Photos by Rachel Von | The Journal Gazette Guests visit a variety of trucks during Food Truck Thursday at ted's market on Coldwater Road.
Guests check out the King Arthur Trolley which, according to one die-hard fan, makes great steak nachos.
Randy Smith, right, enjoys food from Who Cut the Cheese? with friend Tim Hartwig.
Rachel Von | The Journal Gazette Who Cut the Cheese? food truck makes upscale grilled cheese sandwiches like the “Mama Mia.”
Wednesday, August 30, 2017 1:00 am
Fans keep on truckin'
Their love of unique food has created a community of sorts
Kimberly Dupps Truesdell | For The Journal Gazette
Chris Slyby would like to be clear. He did not stop at the King Arthur's Trolley food truck while his wife was in labor with their third child.
The story is almost as much lore as the knight for whom the truck is named. But as with many legends, there is a kernel of truth
“Our third child, The Dom, was already born and I stopped at King Arthur's to get my favorite treat before heading back to the hospital,” Slyby says.
The treat? Steak nachos.
Steak nachos might not seem like it would rise to the status of a treat but for those who encounter some of the area's food truck fans, they'll find that the allure of these kitchens on mobile wheels is much more than an item on a menu.
Jennifer Romano was first attracted to the Ragin' Cajun food truck because it offered New Orleans fare. The Columbia City woman had family in the Louisiana city and had fallen for the food when she visited.
“It's just ... different ... and not like anything else around here really,” she says of New Orleans cuisine. “When I heard they were doing jambalaya, catfish, po'boys ... well, we had to check it out.”
While Slyby will order the steak nachos (with extra peppers) more often than not from King Arthur's – “The combination of flavors in the dish is out of this world,” he says – Romano enjoys sampling dishes from across the menu. Her favorites are a toss-up between the fried catfish, fried shrimp and jambalaya. She tries to visit the truck with others so that each person gets a different item to share.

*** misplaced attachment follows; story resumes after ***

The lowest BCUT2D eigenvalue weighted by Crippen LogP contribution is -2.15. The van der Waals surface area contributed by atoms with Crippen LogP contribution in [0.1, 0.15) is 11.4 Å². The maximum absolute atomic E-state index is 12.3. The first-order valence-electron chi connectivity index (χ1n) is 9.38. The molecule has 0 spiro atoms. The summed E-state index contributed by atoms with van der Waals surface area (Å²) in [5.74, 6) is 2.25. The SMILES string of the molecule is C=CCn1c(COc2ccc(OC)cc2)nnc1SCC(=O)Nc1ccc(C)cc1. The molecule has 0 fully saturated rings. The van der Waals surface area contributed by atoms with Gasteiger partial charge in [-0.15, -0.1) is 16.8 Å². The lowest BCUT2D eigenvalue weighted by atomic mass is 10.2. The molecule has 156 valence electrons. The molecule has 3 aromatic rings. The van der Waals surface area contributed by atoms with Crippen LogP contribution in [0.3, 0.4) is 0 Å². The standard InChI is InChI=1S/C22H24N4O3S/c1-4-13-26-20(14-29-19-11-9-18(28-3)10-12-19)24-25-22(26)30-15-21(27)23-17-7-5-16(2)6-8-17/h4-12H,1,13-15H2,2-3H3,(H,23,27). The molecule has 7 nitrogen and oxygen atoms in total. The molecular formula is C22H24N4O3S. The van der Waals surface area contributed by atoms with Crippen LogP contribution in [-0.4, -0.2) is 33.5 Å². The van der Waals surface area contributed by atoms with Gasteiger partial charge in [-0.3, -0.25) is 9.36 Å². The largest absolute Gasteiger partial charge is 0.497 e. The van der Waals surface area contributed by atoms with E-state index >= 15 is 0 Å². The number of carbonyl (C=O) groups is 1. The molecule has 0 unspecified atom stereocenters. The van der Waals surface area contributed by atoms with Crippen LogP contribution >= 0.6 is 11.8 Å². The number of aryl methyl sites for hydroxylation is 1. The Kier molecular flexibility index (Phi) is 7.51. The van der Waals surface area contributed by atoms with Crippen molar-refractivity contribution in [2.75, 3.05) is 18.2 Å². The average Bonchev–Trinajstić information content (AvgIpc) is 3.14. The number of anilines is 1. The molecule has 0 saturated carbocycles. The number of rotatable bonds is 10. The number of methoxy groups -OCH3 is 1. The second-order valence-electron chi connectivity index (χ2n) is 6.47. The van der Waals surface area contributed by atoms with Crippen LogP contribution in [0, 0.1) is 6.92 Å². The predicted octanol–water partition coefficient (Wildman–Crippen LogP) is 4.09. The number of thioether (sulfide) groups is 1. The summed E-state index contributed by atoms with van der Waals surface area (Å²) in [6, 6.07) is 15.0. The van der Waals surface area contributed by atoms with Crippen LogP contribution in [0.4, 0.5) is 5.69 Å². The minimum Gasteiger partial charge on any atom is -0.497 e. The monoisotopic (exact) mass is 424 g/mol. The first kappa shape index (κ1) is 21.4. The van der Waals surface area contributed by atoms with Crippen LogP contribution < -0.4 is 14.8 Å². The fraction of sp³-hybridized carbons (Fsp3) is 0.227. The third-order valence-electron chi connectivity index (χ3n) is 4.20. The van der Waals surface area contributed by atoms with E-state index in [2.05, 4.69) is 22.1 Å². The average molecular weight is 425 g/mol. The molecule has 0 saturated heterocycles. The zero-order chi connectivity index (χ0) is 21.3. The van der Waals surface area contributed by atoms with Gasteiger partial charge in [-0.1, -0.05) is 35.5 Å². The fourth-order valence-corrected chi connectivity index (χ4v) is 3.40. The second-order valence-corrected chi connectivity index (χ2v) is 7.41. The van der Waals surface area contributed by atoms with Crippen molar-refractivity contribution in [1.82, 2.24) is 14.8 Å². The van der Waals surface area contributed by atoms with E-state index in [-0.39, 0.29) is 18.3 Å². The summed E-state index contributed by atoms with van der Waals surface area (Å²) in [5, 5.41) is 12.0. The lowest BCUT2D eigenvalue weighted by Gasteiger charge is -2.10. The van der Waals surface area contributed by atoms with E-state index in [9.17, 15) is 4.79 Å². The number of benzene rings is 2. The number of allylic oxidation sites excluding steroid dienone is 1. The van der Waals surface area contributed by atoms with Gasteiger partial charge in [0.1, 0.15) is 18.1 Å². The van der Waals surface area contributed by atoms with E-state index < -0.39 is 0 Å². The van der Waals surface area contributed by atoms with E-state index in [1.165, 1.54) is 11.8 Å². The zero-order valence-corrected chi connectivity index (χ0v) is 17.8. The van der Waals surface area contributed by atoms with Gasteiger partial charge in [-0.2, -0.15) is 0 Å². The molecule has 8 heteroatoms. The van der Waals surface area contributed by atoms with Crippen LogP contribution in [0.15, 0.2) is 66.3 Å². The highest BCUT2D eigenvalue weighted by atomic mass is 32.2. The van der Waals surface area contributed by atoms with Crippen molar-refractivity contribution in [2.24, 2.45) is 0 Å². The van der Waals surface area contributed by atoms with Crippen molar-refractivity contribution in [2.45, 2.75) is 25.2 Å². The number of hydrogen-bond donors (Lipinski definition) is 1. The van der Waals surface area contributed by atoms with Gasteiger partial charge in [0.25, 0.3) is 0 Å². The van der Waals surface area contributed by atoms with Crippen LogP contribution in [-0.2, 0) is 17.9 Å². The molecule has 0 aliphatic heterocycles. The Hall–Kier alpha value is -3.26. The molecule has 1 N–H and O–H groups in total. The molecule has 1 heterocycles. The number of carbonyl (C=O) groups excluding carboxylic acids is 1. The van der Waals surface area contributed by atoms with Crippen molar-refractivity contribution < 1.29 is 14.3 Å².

“As much as I enjoy the food, I enjoy visiting with John Maxwell and his wife. We've come to know them over the years through the food truck window,” Romano says. “The food, the Maxwells – you look forward to it and you seek them out when you can. I think it's kind of funny they know me as 'Jennifer from Columbia City!'”
Lori Kobel, who operates the food truck Who Cut the Cheese?, has known Randy Smith since she owned Arnold's Drive-In in Decatur. When she decided to go from a brick-and-mortar kitchen to one on wheels, Smith was one of her first customers.
“I was there the very first day,” he says proudly.
Smith, who was first introduced to food trucks more than a decade ago in bigger cities such as Dallas and St. Louis, now finds himself at the truck three times a week and, at times, four out of seven days.
During the summer, he'll stop by during Lunch on the Plaza on Thursdays and over the weekend when trucks are doing special events.
Every other week or so, he will stop by ted's market on Thursday nights, which is when Slyby often hits up King Arthur's.
Smith, who says that art of the appeal of the food truck is that the menus are different, will often try a new item each time he visits. Lately, he has enjoyed the Strawberry Fields sandwich, which has strawberries, balsamic glaze and Brie.
But his staple? The grilled cheese with bacon.
“They evolve around those signature items and try different things,” Smith says. “It keeps you enthusiastic to go back the next time.”
Kobel enjoys the enthusiasm her customers show for the food and has been known to take a tip or two from them.
Virgil Bowers almost chuckles when he talks about his love for Who Cut the Cheese? truck. It's not necessarily funny but almost a shyness when he shares that he helped name one of the sandwiches.
Made with fennel pork, bacon jam, bacon, grilled onions and smoked gouda, the Porkasm is, well, an explosion of flavor.
And though he helped come up with the title, Bowers isn't one to get stuck on a sandwich. The Decatur man likes to try different menu items when he is able to visit the truck, which is about three to four times a month.
While some food truck fans stop at different trucks, Bowers is loyal to what he calls the “most expensive cheese sandwiches in Fort Wayne.”
“I'm kind of amazed,” Bowers says. “Ten years ago, there were three or four food trucks going around doing lunches at factories or constructions. It's kind of exploded.
“I think people just like to get out and meet other people in that atmosphere.”